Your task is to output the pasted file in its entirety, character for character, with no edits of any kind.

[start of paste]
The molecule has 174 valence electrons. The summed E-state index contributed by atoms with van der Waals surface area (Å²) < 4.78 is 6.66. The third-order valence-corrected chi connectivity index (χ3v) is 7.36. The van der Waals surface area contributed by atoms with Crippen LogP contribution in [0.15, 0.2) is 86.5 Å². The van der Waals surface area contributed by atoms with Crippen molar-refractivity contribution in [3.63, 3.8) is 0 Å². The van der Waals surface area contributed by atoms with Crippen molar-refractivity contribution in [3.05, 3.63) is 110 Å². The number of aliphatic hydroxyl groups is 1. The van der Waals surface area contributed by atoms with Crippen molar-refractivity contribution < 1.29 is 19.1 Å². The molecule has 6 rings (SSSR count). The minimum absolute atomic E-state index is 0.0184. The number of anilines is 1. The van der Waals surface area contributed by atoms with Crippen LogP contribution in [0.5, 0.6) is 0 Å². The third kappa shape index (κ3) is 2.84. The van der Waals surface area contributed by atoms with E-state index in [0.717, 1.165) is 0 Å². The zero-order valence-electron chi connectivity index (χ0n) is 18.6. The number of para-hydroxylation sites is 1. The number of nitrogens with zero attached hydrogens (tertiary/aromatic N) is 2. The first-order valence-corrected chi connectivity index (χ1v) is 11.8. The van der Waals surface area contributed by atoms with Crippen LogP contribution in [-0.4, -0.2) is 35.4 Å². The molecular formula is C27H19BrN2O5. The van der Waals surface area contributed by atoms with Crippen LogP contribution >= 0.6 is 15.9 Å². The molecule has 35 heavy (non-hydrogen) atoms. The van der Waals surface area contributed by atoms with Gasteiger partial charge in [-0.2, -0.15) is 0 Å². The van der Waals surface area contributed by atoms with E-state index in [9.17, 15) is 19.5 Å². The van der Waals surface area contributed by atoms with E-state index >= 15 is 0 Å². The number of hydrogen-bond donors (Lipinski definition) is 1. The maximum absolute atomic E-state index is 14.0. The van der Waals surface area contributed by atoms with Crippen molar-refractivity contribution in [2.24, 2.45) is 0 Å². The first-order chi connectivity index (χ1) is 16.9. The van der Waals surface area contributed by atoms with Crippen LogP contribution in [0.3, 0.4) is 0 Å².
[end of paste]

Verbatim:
The molecule has 174 valence electrons. The summed E-state index contributed by atoms with van der Waals surface area (Å²) < 4.78 is 6.66. The third-order valence-corrected chi connectivity index (χ3v) is 7.36. The van der Waals surface area contributed by atoms with Crippen LogP contribution in [0.15, 0.2) is 86.5 Å². The van der Waals surface area contributed by atoms with Crippen molar-refractivity contribution in [3.63, 3.8) is 0 Å². The van der Waals surface area contributed by atoms with Crippen molar-refractivity contribution in [3.05, 3.63) is 110 Å². The number of aliphatic hydroxyl groups is 1. The van der Waals surface area contributed by atoms with Crippen molar-refractivity contribution < 1.29 is 19.1 Å². The molecule has 6 rings (SSSR count). The minimum absolute atomic E-state index is 0.0184. The number of anilines is 1. The van der Waals surface area contributed by atoms with Crippen LogP contribution in [0.5, 0.6) is 0 Å². The third kappa shape index (κ3) is 2.84. The van der Waals surface area contributed by atoms with E-state index in [0.717, 1.165) is 0 Å². The zero-order valence-electron chi connectivity index (χ0n) is 18.6. The number of para-hydroxylation sites is 1. The number of nitrogens with zero attached hydrogens (tertiary/aromatic N) is 2. The first-order valence-corrected chi connectivity index (χ1v) is 11.8. The van der Waals surface area contributed by atoms with Crippen LogP contribution in [-0.4, -0.2) is 35.4 Å². The molecular formula is C27H19BrN2O5. The van der Waals surface area contributed by atoms with Crippen LogP contribution >= 0.6 is 15.9 Å². The molecule has 35 heavy (non-hydrogen) atoms. The van der Waals surface area contributed by atoms with Gasteiger partial charge in [-0.2, -0.15) is 0 Å². The van der Waals surface area contributed by atoms with E-state index in [9.17, 15) is 19.5 Å². The van der Waals surface area contributed by atoms with E-state index >= 15 is 0 Å². The number of hydrogen-bond donors (Lipinski definition) is 1. The maximum absolute atomic E-state index is 14.0. The van der Waals surface area contributed by atoms with Crippen molar-refractivity contribution in [2.24, 2.45) is 0 Å². The first-order chi connectivity index (χ1) is 16.9. The van der Waals surface area contributed by atoms with Crippen LogP contribution in [0.3, 0.4) is 0 Å².